In this episode, I spoke to Ken McLeod in person in Croatia and we discussed a variety of topics, including; Vajrayana Buddhism, his writing project, issues of language, his appreciation for Wittgenstein, direct experience V the conceptual mind, challenges for advanced practitioners, his ongoing relationship with practice, and more. The episode starts with a longer introduction than usual to prime newer listeners to the podcast and the direction it’s taking. I hope you will find this addition useful. For new listeners, check out some of our past episodes for a different take on western Buddhism. Here’s the episode;
Ken McLeod is a senior Western translator, author, and teacher of Tibetan Buddhism. He received traditional training mainly in the Shangpa Kagyu lineage through a long association with his principal teacher, Kalu Rinpoche, whom he met in 1970. McLeod resides in Northern California, where he founded Unfettered Mind. He has currently withdrawn from teaching, and no longer conducts classes, workshops, meditation retreats, individual practice consultations, or teacher training.
Thoughts: this episode has a preparation piece for regular listeners to investigate if they so wish. It’s here. I think this episode raises further questions and we cannot get away from some of the issues that have come up in past episodes. To what degree is our experience unconditioned is the stand out one. Feel free to leave comments as usual below or get in touch through; Facebook, Twitter, or the Soundcloud page.
Unfettered Mind: http://unfetteredmind.org/
Ken’s Musings: http://musingsbyken.blogspot.co.uk/?m=1
Tricycle articles by Ken: https://tricycle.org/author/kenmcleod/
David Chapman’s review of A Trackless Path: https://vividness.live/2015/12/01/dzogchen-a-trackless-path-ken-mcleod-review/
O’Connell Coaching: https://oconnellcoaching.com
(The reason for my absence here is a rather fine one: He’s called Julian)
Stuart and I have had busy summers with little activity taking place in terms of the podcast and my writing here at the Post-traditional Buddhism site. I’ve been promising to produce something for readers and listeners, and can now provide you with this post and the reality of a soon-to-be-released podcast. The latest episode has actually been recorded and will require some editing before becoming available at the end of the coming week. This time round we interviewed Ken McLeod, a prominent figure in Western Buddhism with a rich background in Tibetan Vajrayana Buddhism. Ken has authored a number of books that have broken the mould in presenting aspects of Tibetan Buddhism in a pragmatic, western approach, with care paid to language and metaphors (more on this below). His works have been heavily informed by his own experience as a practitioner, and his role in teaching and coaching westerners over a long career. I found his last book A Trackless Path to be most interesting as an attempt by a westerner to decode the Tibetan language into the western vernacular with priority being given to the sort of message being transmitted in the original text rather than a faithfully rigid, word for word translation (BTW, It would be good to see much more of this taking place amongst translators and authors).
The choice of guest was deliberate. We had planned to have Ken on for some time now and he was on the list of our desired guests when we were starting out with the podcast. As luck would have it, he was in Croatia close to where I live this past weekend and so I met up with him in person and recorded enough material for a decent episode. I wasn’t 100% sure of the direction to take, which is unusual for me. I tend to have a clear intention and set of concerns when approaching guests but in spite of giving it considerable thought beforehand, I found myself driving from Italy through Slovenia down to the Croatian coast clutching a handful of loosely connected themes, and I had to play it by ear as the interview went on. Ken was generous with his time and candid in his responses and I felt we touched on a number of interesting and relevant topics. The content of the podcast additionally reflects an important and unexpressed desire that I have for the podcast as a whole, which I would like to write about here.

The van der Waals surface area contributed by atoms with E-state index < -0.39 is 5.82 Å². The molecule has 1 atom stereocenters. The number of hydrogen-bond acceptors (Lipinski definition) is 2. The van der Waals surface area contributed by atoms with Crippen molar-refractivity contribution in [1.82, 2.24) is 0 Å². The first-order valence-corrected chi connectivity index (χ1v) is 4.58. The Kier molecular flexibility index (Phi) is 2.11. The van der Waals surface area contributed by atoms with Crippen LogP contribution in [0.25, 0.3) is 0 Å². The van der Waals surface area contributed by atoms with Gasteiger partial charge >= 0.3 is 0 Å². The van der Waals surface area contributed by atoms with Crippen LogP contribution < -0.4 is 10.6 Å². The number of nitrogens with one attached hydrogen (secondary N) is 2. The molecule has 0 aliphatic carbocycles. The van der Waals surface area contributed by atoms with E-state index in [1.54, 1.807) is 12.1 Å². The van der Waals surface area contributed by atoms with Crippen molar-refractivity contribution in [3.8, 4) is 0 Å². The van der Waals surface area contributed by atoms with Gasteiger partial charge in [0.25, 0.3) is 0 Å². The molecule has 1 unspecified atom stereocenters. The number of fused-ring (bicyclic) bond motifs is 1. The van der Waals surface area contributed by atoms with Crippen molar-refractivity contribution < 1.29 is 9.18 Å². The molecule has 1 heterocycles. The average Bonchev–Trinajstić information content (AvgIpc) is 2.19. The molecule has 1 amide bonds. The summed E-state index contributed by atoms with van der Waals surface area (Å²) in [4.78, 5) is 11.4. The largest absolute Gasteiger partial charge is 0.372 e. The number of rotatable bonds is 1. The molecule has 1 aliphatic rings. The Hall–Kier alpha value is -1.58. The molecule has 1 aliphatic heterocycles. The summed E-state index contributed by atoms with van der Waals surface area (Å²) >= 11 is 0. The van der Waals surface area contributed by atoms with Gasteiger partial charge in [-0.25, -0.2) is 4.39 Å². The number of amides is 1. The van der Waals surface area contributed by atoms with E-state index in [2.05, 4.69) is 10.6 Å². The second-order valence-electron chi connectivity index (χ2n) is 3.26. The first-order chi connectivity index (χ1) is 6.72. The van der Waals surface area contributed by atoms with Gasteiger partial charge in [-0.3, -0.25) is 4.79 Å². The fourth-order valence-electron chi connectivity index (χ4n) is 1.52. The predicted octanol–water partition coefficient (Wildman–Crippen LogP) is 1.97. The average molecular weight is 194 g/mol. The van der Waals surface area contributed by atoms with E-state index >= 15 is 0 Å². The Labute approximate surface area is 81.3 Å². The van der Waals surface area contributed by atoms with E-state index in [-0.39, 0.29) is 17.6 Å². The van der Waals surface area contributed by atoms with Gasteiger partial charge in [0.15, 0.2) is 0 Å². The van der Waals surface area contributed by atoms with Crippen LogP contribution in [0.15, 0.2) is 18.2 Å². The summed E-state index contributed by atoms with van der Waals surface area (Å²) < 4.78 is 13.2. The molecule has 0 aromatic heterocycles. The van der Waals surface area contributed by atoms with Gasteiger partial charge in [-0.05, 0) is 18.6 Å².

Ken is an important choice of guest but one that may concern some of our more critical listeners, importantly though, he represents the second strand that informs our podcast episodes. Hiss interview signals an important opportunity to talk to the different types of listeners the podcast gets. For, although we have put out a lot of episodes exploring a critical evaluation of western Buddhism, Stuart and I are practitioners first and foremost, who have deeply personal relationships with Buddhist practices and ideas. Although I consider myself to be post-traditional in my approach and dedicated to the frail, temporal, inquisitive human within these practices, I continue to find Buddhism to be a most meaningful source for the practices I draw on in navigating my life. The question then becomes not whether to be Buddhist, but rather how to relate to Buddhist materials in the sanest, most intelligent way possible, and this is necessarily a work in progress. It is a relationship that is very much personal and very much shared and the podcast navigates these two realms. The whole project is run through with these two primary strands and I cannot see how any meaningful engagement with Buddhism could dismiss one or the other. In fact, part of the desire for the podcast has always been to bridge this divide.